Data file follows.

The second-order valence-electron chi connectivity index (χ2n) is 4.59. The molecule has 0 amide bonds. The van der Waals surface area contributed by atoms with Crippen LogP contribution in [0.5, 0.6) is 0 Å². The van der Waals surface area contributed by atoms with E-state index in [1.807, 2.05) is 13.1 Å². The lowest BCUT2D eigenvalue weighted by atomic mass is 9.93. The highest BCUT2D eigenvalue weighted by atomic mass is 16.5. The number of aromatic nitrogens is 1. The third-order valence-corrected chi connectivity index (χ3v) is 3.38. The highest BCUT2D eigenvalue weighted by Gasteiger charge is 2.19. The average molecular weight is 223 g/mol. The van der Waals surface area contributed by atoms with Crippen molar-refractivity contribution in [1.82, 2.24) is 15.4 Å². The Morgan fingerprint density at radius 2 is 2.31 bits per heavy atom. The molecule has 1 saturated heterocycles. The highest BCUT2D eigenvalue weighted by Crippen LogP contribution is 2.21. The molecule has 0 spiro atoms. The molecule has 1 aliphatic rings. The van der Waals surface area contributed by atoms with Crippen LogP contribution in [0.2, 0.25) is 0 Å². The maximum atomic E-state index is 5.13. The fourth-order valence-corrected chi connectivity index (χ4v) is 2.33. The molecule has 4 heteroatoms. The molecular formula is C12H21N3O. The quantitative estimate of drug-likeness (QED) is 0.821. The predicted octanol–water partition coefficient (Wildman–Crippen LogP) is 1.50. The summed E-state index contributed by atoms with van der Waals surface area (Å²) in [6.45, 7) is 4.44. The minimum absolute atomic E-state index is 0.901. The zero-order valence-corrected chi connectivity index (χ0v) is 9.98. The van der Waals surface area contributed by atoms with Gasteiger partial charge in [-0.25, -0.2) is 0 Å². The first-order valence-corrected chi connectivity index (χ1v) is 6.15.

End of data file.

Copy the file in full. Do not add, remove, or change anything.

The second-order valence-electron chi connectivity index (χ2n) is 4.59. The molecule has 0 amide bonds. The van der Waals surface area contributed by atoms with Crippen LogP contribution in [0.5, 0.6) is 0 Å². The van der Waals surface area contributed by atoms with E-state index in [1.807, 2.05) is 13.1 Å². The lowest BCUT2D eigenvalue weighted by atomic mass is 9.93. The highest BCUT2D eigenvalue weighted by atomic mass is 16.5. The number of aromatic nitrogens is 1. The third-order valence-corrected chi connectivity index (χ3v) is 3.38. The highest BCUT2D eigenvalue weighted by Gasteiger charge is 2.19. The average molecular weight is 223 g/mol. The van der Waals surface area contributed by atoms with Crippen molar-refractivity contribution in [1.82, 2.24) is 15.4 Å². The Morgan fingerprint density at radius 2 is 2.31 bits per heavy atom. The molecule has 1 saturated heterocycles. The highest BCUT2D eigenvalue weighted by Crippen LogP contribution is 2.21. The molecule has 0 spiro atoms. The molecule has 1 aliphatic rings. The van der Waals surface area contributed by atoms with Crippen LogP contribution in [0.2, 0.25) is 0 Å². The maximum atomic E-state index is 5.13. The fourth-order valence-corrected chi connectivity index (χ4v) is 2.33. The molecule has 4 heteroatoms. The molecular formula is C12H21N3O. The quantitative estimate of drug-likeness (QED) is 0.821. The predicted octanol–water partition coefficient (Wildman–Crippen LogP) is 1.50. The summed E-state index contributed by atoms with van der Waals surface area (Å²) in [6.45, 7) is 4.44. The minimum absolute atomic E-state index is 0.901. The zero-order valence-corrected chi connectivity index (χ0v) is 9.98. The van der Waals surface area contributed by atoms with Gasteiger partial charge in [-0.25, -0.2) is 0 Å². The first-order valence-corrected chi connectivity index (χ1v) is 6.15.